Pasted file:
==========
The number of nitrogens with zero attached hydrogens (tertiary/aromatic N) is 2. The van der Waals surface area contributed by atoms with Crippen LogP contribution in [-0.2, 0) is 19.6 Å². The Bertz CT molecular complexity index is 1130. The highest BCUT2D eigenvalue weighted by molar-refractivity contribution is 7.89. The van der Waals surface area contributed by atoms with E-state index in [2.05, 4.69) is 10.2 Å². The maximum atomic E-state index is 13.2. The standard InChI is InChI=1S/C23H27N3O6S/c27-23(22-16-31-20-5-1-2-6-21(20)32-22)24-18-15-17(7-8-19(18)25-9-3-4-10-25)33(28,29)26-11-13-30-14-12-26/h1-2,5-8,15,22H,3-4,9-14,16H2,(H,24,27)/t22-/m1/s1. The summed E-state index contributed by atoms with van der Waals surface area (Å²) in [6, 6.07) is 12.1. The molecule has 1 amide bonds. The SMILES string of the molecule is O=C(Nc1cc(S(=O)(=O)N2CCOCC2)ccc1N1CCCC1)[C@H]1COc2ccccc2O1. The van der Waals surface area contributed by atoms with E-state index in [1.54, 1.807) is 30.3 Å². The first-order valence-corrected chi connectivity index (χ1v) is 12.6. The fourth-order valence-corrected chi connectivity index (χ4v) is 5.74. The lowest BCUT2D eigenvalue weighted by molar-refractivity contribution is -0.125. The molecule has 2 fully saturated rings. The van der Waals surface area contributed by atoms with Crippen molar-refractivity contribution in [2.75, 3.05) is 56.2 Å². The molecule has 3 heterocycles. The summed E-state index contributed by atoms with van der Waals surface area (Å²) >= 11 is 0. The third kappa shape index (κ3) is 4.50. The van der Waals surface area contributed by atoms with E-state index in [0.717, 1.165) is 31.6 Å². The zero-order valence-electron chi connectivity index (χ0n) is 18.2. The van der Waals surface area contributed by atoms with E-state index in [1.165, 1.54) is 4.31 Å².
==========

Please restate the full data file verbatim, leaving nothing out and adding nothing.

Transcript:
The number of nitrogens with zero attached hydrogens (tertiary/aromatic N) is 2. The van der Waals surface area contributed by atoms with Crippen LogP contribution in [-0.2, 0) is 19.6 Å². The Bertz CT molecular complexity index is 1130. The highest BCUT2D eigenvalue weighted by molar-refractivity contribution is 7.89. The van der Waals surface area contributed by atoms with E-state index in [2.05, 4.69) is 10.2 Å². The maximum atomic E-state index is 13.2. The standard InChI is InChI=1S/C23H27N3O6S/c27-23(22-16-31-20-5-1-2-6-21(20)32-22)24-18-15-17(7-8-19(18)25-9-3-4-10-25)33(28,29)26-11-13-30-14-12-26/h1-2,5-8,15,22H,3-4,9-14,16H2,(H,24,27)/t22-/m1/s1. The summed E-state index contributed by atoms with van der Waals surface area (Å²) in [6, 6.07) is 12.1. The molecule has 1 amide bonds. The SMILES string of the molecule is O=C(Nc1cc(S(=O)(=O)N2CCOCC2)ccc1N1CCCC1)[C@H]1COc2ccccc2O1. The van der Waals surface area contributed by atoms with E-state index in [1.54, 1.807) is 30.3 Å². The first-order valence-corrected chi connectivity index (χ1v) is 12.6. The fourth-order valence-corrected chi connectivity index (χ4v) is 5.74. The lowest BCUT2D eigenvalue weighted by molar-refractivity contribution is -0.125. The molecule has 2 fully saturated rings. The van der Waals surface area contributed by atoms with Crippen molar-refractivity contribution in [2.75, 3.05) is 56.2 Å². The molecule has 3 heterocycles. The summed E-state index contributed by atoms with van der Waals surface area (Å²) >= 11 is 0. The third kappa shape index (κ3) is 4.50. The van der Waals surface area contributed by atoms with E-state index in [0.717, 1.165) is 31.6 Å². The zero-order valence-electron chi connectivity index (χ0n) is 18.2. The van der Waals surface area contributed by atoms with E-state index in [1.165, 1.54) is 4.31 Å².